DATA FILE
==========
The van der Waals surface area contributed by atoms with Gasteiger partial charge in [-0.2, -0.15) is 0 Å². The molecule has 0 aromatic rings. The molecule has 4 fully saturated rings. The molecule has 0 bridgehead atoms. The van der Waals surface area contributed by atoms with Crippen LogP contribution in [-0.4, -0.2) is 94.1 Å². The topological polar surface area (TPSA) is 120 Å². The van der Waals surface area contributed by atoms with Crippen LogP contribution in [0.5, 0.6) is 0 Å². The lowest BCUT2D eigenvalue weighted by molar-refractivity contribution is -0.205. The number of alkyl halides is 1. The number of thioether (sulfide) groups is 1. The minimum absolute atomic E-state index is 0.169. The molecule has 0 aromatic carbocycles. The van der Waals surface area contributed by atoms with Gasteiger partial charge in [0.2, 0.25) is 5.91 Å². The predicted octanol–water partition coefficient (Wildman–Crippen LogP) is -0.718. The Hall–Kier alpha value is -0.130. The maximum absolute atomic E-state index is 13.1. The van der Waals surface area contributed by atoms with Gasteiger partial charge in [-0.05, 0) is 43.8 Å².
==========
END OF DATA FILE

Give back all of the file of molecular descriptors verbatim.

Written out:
The van der Waals surface area contributed by atoms with Gasteiger partial charge in [-0.2, -0.15) is 0 Å². The molecule has 0 aromatic rings. The molecule has 4 fully saturated rings. The molecule has 0 bridgehead atoms. The van der Waals surface area contributed by atoms with Crippen LogP contribution in [-0.4, -0.2) is 94.1 Å². The topological polar surface area (TPSA) is 120 Å². The van der Waals surface area contributed by atoms with Crippen LogP contribution in [0.5, 0.6) is 0 Å². The lowest BCUT2D eigenvalue weighted by molar-refractivity contribution is -0.205. The number of alkyl halides is 1. The number of thioether (sulfide) groups is 1. The minimum absolute atomic E-state index is 0.169. The molecule has 0 aromatic carbocycles. The van der Waals surface area contributed by atoms with Gasteiger partial charge in [0.2, 0.25) is 5.91 Å². The predicted octanol–water partition coefficient (Wildman–Crippen LogP) is -0.718. The Hall–Kier alpha value is -0.130. The maximum absolute atomic E-state index is 13.1. The van der Waals surface area contributed by atoms with Gasteiger partial charge in [-0.05, 0) is 43.8 Å².